Scoping of $FormatEnumerationLimit

One interesting thing I found is that $FormatEnumerationLimit is scoped differently to my expectations. If you use a format command within a function or script (a child of the global scope), the command only uses the value from the global scope.

The following code contains a function to illustrate the issue:

function Test-FormatLimitLocal
{
  # Change format enum limit
  "In Function, limit is: [$FormatEnumerationLimit]"
  $FormatEnumerationLimit = 1
  "After changing: [$FormatEnumerationLimit]"
  Get-Process | Select-Object -Property Name, Threads -First 4
}

You might think that this code would display the first thread in each of the first four processes. You might, but you would be wrong, as you can see here:

PS> # Here show the value and call the functin
PS> "Before calling: [$FormatEnumerationLimit]"
Before calling: [4]
PS> Test-FormatLimitLocal
In Function, limit is: [4]
After changing: [1]

Name                    Threads
----                    -------
AggregatorHost          {5240}
ApplicationFrameHost    {16968, 2848}
AppVShNotify            {9164}
Atom.SDK.WindowsService {4064, 4908, 4912, 19144…}

As you can see from this output, the final process shows FOUR threads not ONE. This is because PowerShell seems to only use the globally scoped value, not the locally scoped copy. To get around this curious scoping, you can re-write the function like this:


function Test-FormatLimitGlobal
{
  # Change format enum limit Globally
  $Old = $Global:FormatEnumerationLimit
  $Global:FormatEnumerationLimit = 1
  "After changing: [$Global:FormatEnumerationLimit]"
  Get-Process | Select-Object -Property Name, Threads -First 4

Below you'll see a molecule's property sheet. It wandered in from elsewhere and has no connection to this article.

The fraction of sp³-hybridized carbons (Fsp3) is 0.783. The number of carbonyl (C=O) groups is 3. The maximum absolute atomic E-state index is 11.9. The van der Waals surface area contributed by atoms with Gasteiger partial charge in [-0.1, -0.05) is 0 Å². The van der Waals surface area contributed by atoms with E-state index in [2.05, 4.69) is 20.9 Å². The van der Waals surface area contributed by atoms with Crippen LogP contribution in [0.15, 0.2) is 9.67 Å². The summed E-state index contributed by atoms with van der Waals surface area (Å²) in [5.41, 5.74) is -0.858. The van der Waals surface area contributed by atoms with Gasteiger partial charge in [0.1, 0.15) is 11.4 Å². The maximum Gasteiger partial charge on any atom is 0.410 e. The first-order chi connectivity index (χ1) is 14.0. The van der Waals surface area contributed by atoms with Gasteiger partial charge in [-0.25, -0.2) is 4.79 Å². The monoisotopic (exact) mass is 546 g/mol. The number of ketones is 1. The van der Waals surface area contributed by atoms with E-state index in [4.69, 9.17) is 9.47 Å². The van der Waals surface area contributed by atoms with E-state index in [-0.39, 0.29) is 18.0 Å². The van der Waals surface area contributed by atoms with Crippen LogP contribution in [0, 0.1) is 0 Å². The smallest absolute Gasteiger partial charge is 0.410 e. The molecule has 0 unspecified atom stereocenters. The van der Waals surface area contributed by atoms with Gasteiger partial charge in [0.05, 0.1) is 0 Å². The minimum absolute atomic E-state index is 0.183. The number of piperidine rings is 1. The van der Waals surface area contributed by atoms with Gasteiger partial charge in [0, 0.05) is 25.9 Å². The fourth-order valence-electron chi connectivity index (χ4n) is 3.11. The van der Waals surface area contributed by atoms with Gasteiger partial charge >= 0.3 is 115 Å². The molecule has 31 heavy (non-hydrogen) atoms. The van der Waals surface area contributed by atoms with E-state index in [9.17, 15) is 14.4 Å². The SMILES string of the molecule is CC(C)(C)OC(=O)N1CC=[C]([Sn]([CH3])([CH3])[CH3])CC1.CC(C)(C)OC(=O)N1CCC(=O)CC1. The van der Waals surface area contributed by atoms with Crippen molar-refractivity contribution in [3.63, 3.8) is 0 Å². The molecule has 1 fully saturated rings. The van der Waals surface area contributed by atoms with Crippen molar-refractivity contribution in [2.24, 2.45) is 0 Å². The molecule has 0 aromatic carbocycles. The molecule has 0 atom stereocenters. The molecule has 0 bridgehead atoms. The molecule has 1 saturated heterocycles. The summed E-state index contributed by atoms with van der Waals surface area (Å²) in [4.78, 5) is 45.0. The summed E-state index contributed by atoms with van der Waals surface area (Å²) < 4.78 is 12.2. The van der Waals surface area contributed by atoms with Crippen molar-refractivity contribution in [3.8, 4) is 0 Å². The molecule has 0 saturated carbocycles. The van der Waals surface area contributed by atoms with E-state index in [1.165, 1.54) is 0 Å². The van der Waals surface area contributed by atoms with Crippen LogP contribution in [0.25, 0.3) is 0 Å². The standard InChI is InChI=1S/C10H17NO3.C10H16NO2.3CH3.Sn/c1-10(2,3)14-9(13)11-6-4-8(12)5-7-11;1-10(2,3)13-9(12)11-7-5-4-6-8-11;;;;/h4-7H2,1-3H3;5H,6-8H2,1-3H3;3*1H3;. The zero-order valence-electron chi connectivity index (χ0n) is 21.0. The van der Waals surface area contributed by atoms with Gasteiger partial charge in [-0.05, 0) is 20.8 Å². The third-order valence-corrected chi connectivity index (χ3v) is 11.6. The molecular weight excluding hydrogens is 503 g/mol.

# Change it back
  $Global:FormatEnumerationLimit = $Old
}

When you call the updated function, it now operates more as you might wish, like this:

PS> # View the value
PS> "Before calling: [$FormatEnumerationLimit]"
Before calling: [4]#
PS> # Now call the updated function
PS> Test-FormatLimitGlobal
After changing: [1]

Name                    Threads
----                    -------
AggregatorHost          {5240}
ApplicationFrameHost    {16968…}
AppVShNotify            {9164}
Atom.SDK.WindowsService {4064…}

So, with some careful updating of the global variable, you can get the desired result. In general, I teach my students to avoid manipulating global variables from within a script or a function (unless you know what you are doing). If you need to make changes to any global variable to make a function or script do what you want, ensure you know how to revert the variable to its original value.

I am unclear whether this is a bug or a feature! To that end, I submitted a feature request in the PowerShell source repository. Feel free to add your opinion in the comments or upvote it if you want to see it added.

Summary

The $FormatEnumerationLimit variable is a neat feature of PowerShell that allows you to see more occurrences when using Format-Table. But remember: if you are using this variable in a function or a script, you should be aware of the scoping issue.

You can read more about $FormatEnumerationLimit, and other preference variables in about_Preference_Variables.